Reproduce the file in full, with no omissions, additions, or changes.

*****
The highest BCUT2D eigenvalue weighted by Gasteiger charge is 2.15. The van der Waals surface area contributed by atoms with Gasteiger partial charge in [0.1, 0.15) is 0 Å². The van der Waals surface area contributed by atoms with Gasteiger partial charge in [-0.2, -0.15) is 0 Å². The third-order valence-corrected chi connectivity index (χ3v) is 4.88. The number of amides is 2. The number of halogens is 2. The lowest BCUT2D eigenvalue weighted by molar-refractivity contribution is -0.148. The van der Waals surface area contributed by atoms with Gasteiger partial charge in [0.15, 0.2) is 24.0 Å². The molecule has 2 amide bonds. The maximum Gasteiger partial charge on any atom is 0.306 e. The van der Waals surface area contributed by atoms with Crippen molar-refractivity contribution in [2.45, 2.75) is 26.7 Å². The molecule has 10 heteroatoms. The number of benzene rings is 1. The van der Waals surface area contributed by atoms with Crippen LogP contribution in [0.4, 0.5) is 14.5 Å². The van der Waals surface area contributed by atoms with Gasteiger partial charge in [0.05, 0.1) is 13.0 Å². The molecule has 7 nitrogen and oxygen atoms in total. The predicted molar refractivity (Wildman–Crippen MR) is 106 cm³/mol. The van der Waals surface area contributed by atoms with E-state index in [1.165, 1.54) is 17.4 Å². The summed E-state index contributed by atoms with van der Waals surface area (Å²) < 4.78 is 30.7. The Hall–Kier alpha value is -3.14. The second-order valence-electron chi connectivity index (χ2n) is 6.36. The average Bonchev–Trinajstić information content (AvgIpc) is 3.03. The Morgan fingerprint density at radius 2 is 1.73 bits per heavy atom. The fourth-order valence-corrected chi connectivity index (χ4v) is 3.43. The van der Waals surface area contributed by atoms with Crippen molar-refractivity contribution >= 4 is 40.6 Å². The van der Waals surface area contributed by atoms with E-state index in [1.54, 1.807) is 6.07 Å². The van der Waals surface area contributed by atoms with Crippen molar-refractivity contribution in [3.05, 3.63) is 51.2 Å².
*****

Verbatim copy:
The highest BCUT2D eigenvalue weighted by Gasteiger charge is 2.15. The van der Waals surface area contributed by atoms with Gasteiger partial charge in [0.1, 0.15) is 0 Å². The van der Waals surface area contributed by atoms with Gasteiger partial charge in [-0.2, -0.15) is 0 Å². The third-order valence-corrected chi connectivity index (χ3v) is 4.88. The number of amides is 2. The number of halogens is 2. The lowest BCUT2D eigenvalue weighted by molar-refractivity contribution is -0.148. The van der Waals surface area contributed by atoms with Gasteiger partial charge in [0.15, 0.2) is 24.0 Å². The molecule has 2 amide bonds. The maximum Gasteiger partial charge on any atom is 0.306 e. The van der Waals surface area contributed by atoms with Crippen molar-refractivity contribution in [2.45, 2.75) is 26.7 Å². The molecule has 10 heteroatoms. The number of benzene rings is 1. The van der Waals surface area contributed by atoms with Crippen LogP contribution in [0.4, 0.5) is 14.5 Å². The van der Waals surface area contributed by atoms with Gasteiger partial charge in [0.05, 0.1) is 13.0 Å². The molecule has 7 nitrogen and oxygen atoms in total. The predicted molar refractivity (Wildman–Crippen MR) is 106 cm³/mol. The van der Waals surface area contributed by atoms with E-state index in [1.165, 1.54) is 17.4 Å². The summed E-state index contributed by atoms with van der Waals surface area (Å²) < 4.78 is 30.7. The Hall–Kier alpha value is -3.14. The second-order valence-electron chi connectivity index (χ2n) is 6.36. The average Bonchev–Trinajstić information content (AvgIpc) is 3.03. The Morgan fingerprint density at radius 2 is 1.73 bits per heavy atom. The fourth-order valence-corrected chi connectivity index (χ4v) is 3.43. The van der Waals surface area contributed by atoms with Crippen molar-refractivity contribution >= 4 is 40.6 Å². The van der Waals surface area contributed by atoms with E-state index in [1.54, 1.807) is 6.07 Å². The van der Waals surface area contributed by atoms with Crippen molar-refractivity contribution in [3.05, 3.63) is 51.2 Å².